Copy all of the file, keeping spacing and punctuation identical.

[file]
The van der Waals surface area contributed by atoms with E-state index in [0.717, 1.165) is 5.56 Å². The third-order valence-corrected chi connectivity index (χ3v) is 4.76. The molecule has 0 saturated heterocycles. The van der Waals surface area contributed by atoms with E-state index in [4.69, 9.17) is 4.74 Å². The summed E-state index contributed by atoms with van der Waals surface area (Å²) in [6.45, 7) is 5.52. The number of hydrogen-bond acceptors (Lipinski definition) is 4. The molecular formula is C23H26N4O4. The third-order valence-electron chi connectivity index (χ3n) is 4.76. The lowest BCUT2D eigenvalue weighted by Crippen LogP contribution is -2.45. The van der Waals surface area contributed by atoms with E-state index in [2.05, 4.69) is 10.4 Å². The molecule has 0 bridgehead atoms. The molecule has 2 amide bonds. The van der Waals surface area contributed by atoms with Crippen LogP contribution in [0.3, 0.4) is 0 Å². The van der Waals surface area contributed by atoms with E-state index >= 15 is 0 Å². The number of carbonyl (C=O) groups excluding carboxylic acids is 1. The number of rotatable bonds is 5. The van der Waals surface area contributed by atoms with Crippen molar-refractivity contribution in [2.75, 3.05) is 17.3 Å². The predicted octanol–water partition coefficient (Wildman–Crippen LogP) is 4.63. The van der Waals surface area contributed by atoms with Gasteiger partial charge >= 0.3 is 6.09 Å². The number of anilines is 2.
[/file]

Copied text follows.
The van der Waals surface area contributed by atoms with E-state index in [0.717, 1.165) is 5.56 Å². The third-order valence-corrected chi connectivity index (χ3v) is 4.76. The molecule has 0 saturated heterocycles. The van der Waals surface area contributed by atoms with E-state index in [4.69, 9.17) is 4.74 Å². The summed E-state index contributed by atoms with van der Waals surface area (Å²) in [6.45, 7) is 5.52. The number of hydrogen-bond acceptors (Lipinski definition) is 4. The molecular formula is C23H26N4O4. The third-order valence-electron chi connectivity index (χ3n) is 4.76. The lowest BCUT2D eigenvalue weighted by Crippen LogP contribution is -2.45. The van der Waals surface area contributed by atoms with E-state index in [2.05, 4.69) is 10.4 Å². The molecule has 0 bridgehead atoms. The molecule has 2 amide bonds. The van der Waals surface area contributed by atoms with Crippen LogP contribution in [0.3, 0.4) is 0 Å². The van der Waals surface area contributed by atoms with E-state index >= 15 is 0 Å². The number of carbonyl (C=O) groups excluding carboxylic acids is 1. The number of rotatable bonds is 5. The van der Waals surface area contributed by atoms with Crippen molar-refractivity contribution in [2.75, 3.05) is 17.3 Å². The predicted octanol–water partition coefficient (Wildman–Crippen LogP) is 4.63. The van der Waals surface area contributed by atoms with Gasteiger partial charge >= 0.3 is 6.09 Å². The number of anilines is 2.